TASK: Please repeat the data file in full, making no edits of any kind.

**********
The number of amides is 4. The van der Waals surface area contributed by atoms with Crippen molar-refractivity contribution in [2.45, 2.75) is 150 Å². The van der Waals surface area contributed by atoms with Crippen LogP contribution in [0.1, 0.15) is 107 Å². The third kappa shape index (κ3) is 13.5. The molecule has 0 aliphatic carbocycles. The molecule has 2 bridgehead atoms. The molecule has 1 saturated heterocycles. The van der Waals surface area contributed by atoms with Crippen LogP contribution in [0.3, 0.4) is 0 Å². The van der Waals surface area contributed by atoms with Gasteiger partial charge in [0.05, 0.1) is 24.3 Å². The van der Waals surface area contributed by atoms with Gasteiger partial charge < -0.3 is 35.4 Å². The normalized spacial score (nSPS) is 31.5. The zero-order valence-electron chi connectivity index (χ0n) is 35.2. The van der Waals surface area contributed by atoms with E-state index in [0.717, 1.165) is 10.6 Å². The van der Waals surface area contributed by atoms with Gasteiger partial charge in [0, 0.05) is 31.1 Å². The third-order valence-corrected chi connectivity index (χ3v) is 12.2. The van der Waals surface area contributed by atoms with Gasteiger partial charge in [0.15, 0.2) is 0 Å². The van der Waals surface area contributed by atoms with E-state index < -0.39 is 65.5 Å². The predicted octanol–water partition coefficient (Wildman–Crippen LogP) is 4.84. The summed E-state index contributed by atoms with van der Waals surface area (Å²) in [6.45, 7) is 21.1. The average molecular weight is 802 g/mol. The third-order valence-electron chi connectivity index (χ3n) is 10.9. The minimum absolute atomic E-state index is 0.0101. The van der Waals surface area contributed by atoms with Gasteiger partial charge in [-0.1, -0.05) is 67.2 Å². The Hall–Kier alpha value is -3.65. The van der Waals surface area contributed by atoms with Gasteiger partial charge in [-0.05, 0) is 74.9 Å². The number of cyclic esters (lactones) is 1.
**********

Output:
The number of amides is 4. The van der Waals surface area contributed by atoms with Crippen molar-refractivity contribution in [2.45, 2.75) is 150 Å². The van der Waals surface area contributed by atoms with Crippen LogP contribution in [0.1, 0.15) is 107 Å². The third kappa shape index (κ3) is 13.5. The molecule has 0 aliphatic carbocycles. The molecule has 2 bridgehead atoms. The molecule has 1 saturated heterocycles. The van der Waals surface area contributed by atoms with Crippen LogP contribution in [0.3, 0.4) is 0 Å². The van der Waals surface area contributed by atoms with Gasteiger partial charge in [0.05, 0.1) is 24.3 Å². The van der Waals surface area contributed by atoms with Gasteiger partial charge < -0.3 is 35.4 Å². The normalized spacial score (nSPS) is 31.5. The zero-order valence-electron chi connectivity index (χ0n) is 35.2. The van der Waals surface area contributed by atoms with E-state index in [0.717, 1.165) is 10.6 Å². The van der Waals surface area contributed by atoms with Gasteiger partial charge in [0, 0.05) is 31.1 Å². The third-order valence-corrected chi connectivity index (χ3v) is 12.2. The van der Waals surface area contributed by atoms with Gasteiger partial charge in [0.15, 0.2) is 0 Å². The van der Waals surface area contributed by atoms with E-state index < -0.39 is 65.5 Å². The predicted octanol–water partition coefficient (Wildman–Crippen LogP) is 4.84. The summed E-state index contributed by atoms with van der Waals surface area (Å²) in [6.45, 7) is 21.1. The average molecular weight is 802 g/mol. The third-order valence-electron chi connectivity index (χ3n) is 10.9. The minimum absolute atomic E-state index is 0.0101. The van der Waals surface area contributed by atoms with Gasteiger partial charge in [-0.1, -0.05) is 67.2 Å². The Hall–Kier alpha value is -3.65. The van der Waals surface area contributed by atoms with Gasteiger partial charge in [-0.05, 0) is 74.9 Å². The number of cyclic esters (lactones) is 1.